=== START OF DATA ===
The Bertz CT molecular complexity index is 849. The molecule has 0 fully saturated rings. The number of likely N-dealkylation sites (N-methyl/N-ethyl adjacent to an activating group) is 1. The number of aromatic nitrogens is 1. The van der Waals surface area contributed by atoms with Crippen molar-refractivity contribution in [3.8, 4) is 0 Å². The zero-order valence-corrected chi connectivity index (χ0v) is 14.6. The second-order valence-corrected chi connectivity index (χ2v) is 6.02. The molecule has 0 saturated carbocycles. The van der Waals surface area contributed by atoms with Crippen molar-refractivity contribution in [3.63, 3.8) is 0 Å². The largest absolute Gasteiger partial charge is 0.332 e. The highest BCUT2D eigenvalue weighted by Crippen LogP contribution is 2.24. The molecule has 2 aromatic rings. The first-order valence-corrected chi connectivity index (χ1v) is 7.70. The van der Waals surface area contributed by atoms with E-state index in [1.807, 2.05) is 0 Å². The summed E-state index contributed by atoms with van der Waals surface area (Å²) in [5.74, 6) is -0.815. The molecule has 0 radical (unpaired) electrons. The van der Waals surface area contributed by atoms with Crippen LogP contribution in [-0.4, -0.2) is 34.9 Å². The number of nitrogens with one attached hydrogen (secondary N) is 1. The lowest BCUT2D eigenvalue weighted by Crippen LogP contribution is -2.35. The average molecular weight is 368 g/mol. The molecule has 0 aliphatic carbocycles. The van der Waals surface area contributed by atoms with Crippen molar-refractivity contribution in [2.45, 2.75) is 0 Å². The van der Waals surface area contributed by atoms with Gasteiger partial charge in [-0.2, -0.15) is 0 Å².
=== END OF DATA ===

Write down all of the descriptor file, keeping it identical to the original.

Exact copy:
The Bertz CT molecular complexity index is 849. The molecule has 0 fully saturated rings. The number of likely N-dealkylation sites (N-methyl/N-ethyl adjacent to an activating group) is 1. The number of aromatic nitrogens is 1. The van der Waals surface area contributed by atoms with Crippen molar-refractivity contribution in [3.8, 4) is 0 Å². The zero-order valence-corrected chi connectivity index (χ0v) is 14.6. The second-order valence-corrected chi connectivity index (χ2v) is 6.02. The molecule has 0 saturated carbocycles. The van der Waals surface area contributed by atoms with Crippen molar-refractivity contribution in [3.63, 3.8) is 0 Å². The largest absolute Gasteiger partial charge is 0.332 e. The highest BCUT2D eigenvalue weighted by Crippen LogP contribution is 2.24. The molecule has 2 aromatic rings. The first-order valence-corrected chi connectivity index (χ1v) is 7.70. The van der Waals surface area contributed by atoms with E-state index in [1.807, 2.05) is 0 Å². The summed E-state index contributed by atoms with van der Waals surface area (Å²) in [5.74, 6) is -0.815. The molecule has 0 radical (unpaired) electrons. The van der Waals surface area contributed by atoms with Crippen LogP contribution in [-0.4, -0.2) is 34.9 Å². The number of nitrogens with one attached hydrogen (secondary N) is 1. The lowest BCUT2D eigenvalue weighted by Crippen LogP contribution is -2.35. The average molecular weight is 368 g/mol. The molecule has 0 aliphatic carbocycles. The van der Waals surface area contributed by atoms with Crippen molar-refractivity contribution in [2.45, 2.75) is 0 Å². The van der Waals surface area contributed by atoms with Gasteiger partial charge in [-0.2, -0.15) is 0 Å².